Body Cams; Good for the Goose, Good for the Gander

FILE - In this Jan. 15, 2014 file photo a Los Angeles Police officer wears an on-body camera during a demonstration in Los Angeles. An agreement with Boston's largest police union to have 100 officers wear body cameras was praised as a step toward greater accountability. But with the Sept. 1, 2016, rollout date for the pilot program approaching, not a single officer had volunteered to wear one. (AP Photo/Damian Dovarganes, File)

FILE – In this Jan. 15, 2014 file photo a Los Angeles Police officer wears an on-body camera during a demonstration in Los Angeles. An agreement with Boston’s largest police union to have 100 officers wear body cameras was praised as a step toward greater accountability. But with the Sept. 1, 2016, rollout date for the pilot program approaching, not a single officer had volunteered to wear one. (AP Photo/Damian Dovarganes, File)

Body Cams; Good for the Goose, Good for the Gander

Over at American Thinker, my good friend Mike Thiac has a great article out today, regarding body cams for Federal Law Enforcement Agents. Mike and I served together over in The Sandbox where he was the unit Intelligence Officer. He’s now a Patrol Sergeant for a major metropolitan police force.

Mike’s article points out yet one more example of Federal hypocrisy. The Federal Government is pressuring localities to put body cams on all of their officers who have contact with the public. This is a great idea ( body cams, not Federal pressure). First of all, officials who have the power to arrest and confine you, by force if necessary, do need proper oversight.

Interestingly, body cams are also supported by many police officers. Why? Because, in a “he said, she said,” situation, body cam footage has cleared a number of officers from unfounded accusations. In short, body cams are a win-win.

Then comes the example of the City of Atlanta and a Federal Task Force. As is common in many localities, the Federal Government establishes joint City/County-Federal Task Forces to focus on certain crimes, drugs, carjacking and the like, or to assist Federal Marshals in serving Federal arrest warrants. The Feds will provide one or two agents while the rest of the manpower is provided by the local agencies. Everyone is provided Federal credentials. Typically, the Second-in-Command is a Fed, while the the Task Force Commander is a local selected by the Chief of Police or County Sheriff.

These ad hoc units provide great capability, as long as everyone is following the rules. The incident my buddy Mike describes, is one where Atlanta’s Mayor and Chief Of Police decided that all Atlanta Police Officers would be required to wear body cams—even when they were part of a Federal Task Force. This decision was sparked when an Atlanta citizen was shot and killed during a Federal Task Force attempt to serve a warrant. The shots were fired by an Atlanta Police Officer serving with the Task Force.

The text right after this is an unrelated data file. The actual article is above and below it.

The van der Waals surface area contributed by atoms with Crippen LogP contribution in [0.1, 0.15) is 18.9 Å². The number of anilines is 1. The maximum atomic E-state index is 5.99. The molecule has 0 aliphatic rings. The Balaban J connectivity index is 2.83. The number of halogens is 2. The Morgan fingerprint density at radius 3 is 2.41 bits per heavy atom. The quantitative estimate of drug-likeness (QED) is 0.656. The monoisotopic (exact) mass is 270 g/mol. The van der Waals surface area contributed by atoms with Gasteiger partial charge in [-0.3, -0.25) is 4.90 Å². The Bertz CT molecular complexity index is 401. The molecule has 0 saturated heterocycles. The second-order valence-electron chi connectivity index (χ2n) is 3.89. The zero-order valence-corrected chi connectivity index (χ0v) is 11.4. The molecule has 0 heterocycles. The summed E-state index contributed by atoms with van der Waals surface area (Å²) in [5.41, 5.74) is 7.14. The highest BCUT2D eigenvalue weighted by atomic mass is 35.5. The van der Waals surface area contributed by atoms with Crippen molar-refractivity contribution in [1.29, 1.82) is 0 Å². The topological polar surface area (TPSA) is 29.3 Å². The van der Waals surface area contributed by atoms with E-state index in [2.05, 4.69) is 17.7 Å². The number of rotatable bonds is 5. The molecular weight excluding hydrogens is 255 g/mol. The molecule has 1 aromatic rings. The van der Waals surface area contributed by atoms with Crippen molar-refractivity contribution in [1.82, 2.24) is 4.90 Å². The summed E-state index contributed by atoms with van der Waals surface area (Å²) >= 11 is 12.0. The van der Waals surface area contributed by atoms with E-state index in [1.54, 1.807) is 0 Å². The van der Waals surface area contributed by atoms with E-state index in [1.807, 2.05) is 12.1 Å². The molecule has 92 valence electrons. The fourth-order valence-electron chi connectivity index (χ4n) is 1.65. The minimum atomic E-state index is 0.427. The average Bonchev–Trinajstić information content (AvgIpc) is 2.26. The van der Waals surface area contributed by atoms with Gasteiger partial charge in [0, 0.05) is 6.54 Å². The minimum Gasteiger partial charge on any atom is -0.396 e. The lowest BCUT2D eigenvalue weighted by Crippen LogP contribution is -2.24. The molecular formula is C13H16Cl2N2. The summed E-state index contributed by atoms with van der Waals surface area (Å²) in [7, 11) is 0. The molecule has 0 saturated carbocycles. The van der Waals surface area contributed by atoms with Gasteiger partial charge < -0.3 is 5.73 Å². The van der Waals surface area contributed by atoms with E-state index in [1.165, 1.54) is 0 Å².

Their decision was the correct one. However, when informed of this, the Federal agencies involved declined to allow local officers to wear body cams. Of course, Federal Agents don’t either. The Mayor and the Chief Of Police responded by pulling their officers out of the Federal Task Forces. This too was the correct decision.

Mike Thiac is right. What’s good for the Goose, is good for the Gander. Here’s his final wrap up.

Technology is a good thing, and we should use it. But I don’t care for hypocrisy at any level. Federal law enforcement, do not lecture local/state agencies if you are not willing to have your actions reviewed, or “Monday-morning quarterbacked,” by the same “Social Justice Warrior” types, race baiting poverty pimps, and the U.S. Department of Justice Civil Rights Division, etc. This is the 21st Century, technology is here to stay — embrace it, use it, and get used to the consequences. If you would listen to your brother cops at the local level, you know it’s mostly positive. Come and join us on the front line.

You can usually find Mike Thiac on Patrol, on his blog A Cop’s Watch or at my house eating my brisket and swilling my scotch.

Mike Ford is a retired Infantry Officer who writes on Military, Foreign Affairs and occasionally dabbles in Political and Economic matters.

Follow him on Twitter: @MikeFor10394583

You can find his other Red State work here.